@aarg

@Delta_G

Thank you both so much! I followed the pullup/pulldown links after your post and, they honestly weren't that much help. I even tried to enter code to change the input setting and it didn't change the behavior.

@Delta-G link to the Gammon Forum did it. In my setup, I mistakenly the button switch to ground and the button resistor to 5V. By reversing it, this resolved the issue. This is the first illustration on the Gammon link.

Again, thanks to everyone for helping me. This was a great start.

severos:
@Delta-G link to the Gammon Forum did it. In my setup, I mistakenly the button switch to ground and the button resistor to 5V. By reversing it, this resolved the issue. This is the first illustration on the Gammon link.

Then you completely misunderstood it and still did it backwards. This will work, but there are many good reasons to do it the other way.

Wire the button so that it connects to ground. Put the resistor back in your drawer, you don't need it. Use INPUT_PULLUP in pinMode instead of INPUT and then a pressed button should read LOW so test for LOW instead of HIGH as a pressed button.

The S3 switch in this schematic is how you want your switch wired to the Arduino.

Closing S3 places a GND (LOW) on Arduino pin D3.

@Delta_G
I appreciate your looking out for me but the context of this is that I am completely new and I am working from a starter kit that came with a projects book.

I did not write the code or design the use of the board, wires, resistors, buttons, etc. I simply tried to copy what was in the book and then figure out why it didn't work as intended. Figuring out how to correct the reversed switchState took longer than the project itself.

Hopefully, as I progress, I'll also figure out why I didn't need resistors each time or that I could have written something into the script to reverse the pinMode. Right now, I've just got to get through the beginner's guide.

@larryd
Thank you. I'll compare that guide to the way upcoming projects in the book design their circuits.

Ok sorry, if I see you making mistakes in the future I’ll just leave you to it. Some folks want to learn more, I’m just trying to help. If you don’t want to learn new things that’s cool. My bad.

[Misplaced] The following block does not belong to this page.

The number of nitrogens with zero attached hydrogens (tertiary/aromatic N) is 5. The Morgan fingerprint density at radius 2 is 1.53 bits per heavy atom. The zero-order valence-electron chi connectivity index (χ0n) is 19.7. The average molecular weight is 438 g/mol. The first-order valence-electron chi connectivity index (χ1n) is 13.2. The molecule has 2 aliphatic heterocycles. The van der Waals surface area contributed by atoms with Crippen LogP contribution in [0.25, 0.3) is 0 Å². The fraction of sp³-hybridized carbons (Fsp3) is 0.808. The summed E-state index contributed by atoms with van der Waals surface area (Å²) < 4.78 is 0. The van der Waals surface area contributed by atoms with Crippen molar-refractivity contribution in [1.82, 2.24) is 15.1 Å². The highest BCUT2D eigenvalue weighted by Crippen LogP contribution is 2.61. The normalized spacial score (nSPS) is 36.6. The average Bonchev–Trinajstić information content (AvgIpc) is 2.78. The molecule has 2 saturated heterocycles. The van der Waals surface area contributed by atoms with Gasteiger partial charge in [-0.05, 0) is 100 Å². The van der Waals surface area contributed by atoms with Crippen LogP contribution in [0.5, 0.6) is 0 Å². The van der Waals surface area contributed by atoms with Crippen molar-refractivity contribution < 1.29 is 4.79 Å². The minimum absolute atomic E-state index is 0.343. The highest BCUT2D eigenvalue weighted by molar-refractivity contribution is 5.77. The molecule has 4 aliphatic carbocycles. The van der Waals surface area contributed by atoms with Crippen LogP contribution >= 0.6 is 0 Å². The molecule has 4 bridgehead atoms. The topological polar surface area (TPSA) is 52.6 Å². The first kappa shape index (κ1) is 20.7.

@Delta_G

We all have to learn at our own pace. My pace is very slow. My original mistake was that I wired the button incorrectly and the 2 solutions that worked were to wire correctly (thanks to your link) or change the switchState setting despite the original code in the starter guide (my original solution).

You were also kind enough to introduce a different way to wire the button -- a topic different than the original post -- but I just wasn't ready for it.

Thanks yet again for all your help. Your help is always welcome but please don't feel any obligation. Have a nice day.

I keep a list of folks who don’t like my help or who want to keep doing things the hard way. I’ll just put you there and leave you to your mistakes in the future. Sorry for giving you information you weren’t ready for. To me more information is always a good thing. I can ignore what I don’t want. But if you like being in the dark then stay in the dark bud. I won’t stop you.

So, after I clearly stated you have no obligation to help me in the future, you make sure to point out that you put me on your "list."

That's clearly meant as intimidation, especially to someone new on the forum. Why would you do that?